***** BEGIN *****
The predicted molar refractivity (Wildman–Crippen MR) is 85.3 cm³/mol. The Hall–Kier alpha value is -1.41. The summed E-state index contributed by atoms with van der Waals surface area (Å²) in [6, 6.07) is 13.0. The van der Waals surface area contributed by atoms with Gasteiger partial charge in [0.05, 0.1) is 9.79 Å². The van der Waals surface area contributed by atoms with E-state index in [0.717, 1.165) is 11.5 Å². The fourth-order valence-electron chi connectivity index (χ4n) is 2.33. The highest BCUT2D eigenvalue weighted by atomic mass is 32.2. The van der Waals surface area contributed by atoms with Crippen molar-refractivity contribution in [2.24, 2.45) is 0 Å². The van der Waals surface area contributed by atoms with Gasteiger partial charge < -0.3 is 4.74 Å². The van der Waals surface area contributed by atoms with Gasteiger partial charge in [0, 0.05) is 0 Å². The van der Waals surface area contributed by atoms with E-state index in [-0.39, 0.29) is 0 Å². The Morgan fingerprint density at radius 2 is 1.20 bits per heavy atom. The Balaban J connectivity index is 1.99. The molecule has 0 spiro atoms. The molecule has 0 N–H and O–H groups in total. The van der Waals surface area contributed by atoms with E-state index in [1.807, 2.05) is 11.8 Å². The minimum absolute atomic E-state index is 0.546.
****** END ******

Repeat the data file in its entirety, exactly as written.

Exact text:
The predicted molar refractivity (Wildman–Crippen MR) is 85.3 cm³/mol. The Hall–Kier alpha value is -1.41. The summed E-state index contributed by atoms with van der Waals surface area (Å²) in [6, 6.07) is 13.0. The van der Waals surface area contributed by atoms with Gasteiger partial charge in [0.05, 0.1) is 9.79 Å². The van der Waals surface area contributed by atoms with E-state index in [0.717, 1.165) is 11.5 Å². The fourth-order valence-electron chi connectivity index (χ4n) is 2.33. The highest BCUT2D eigenvalue weighted by atomic mass is 32.2. The van der Waals surface area contributed by atoms with Crippen molar-refractivity contribution in [2.24, 2.45) is 0 Å². The van der Waals surface area contributed by atoms with Gasteiger partial charge < -0.3 is 4.74 Å². The van der Waals surface area contributed by atoms with Gasteiger partial charge in [0, 0.05) is 0 Å². The van der Waals surface area contributed by atoms with E-state index in [-0.39, 0.29) is 0 Å². The Morgan fingerprint density at radius 2 is 1.20 bits per heavy atom. The Balaban J connectivity index is 1.99. The molecule has 0 spiro atoms. The molecule has 0 N–H and O–H groups in total. The van der Waals surface area contributed by atoms with E-state index in [1.807, 2.05) is 11.8 Å². The minimum absolute atomic E-state index is 0.546.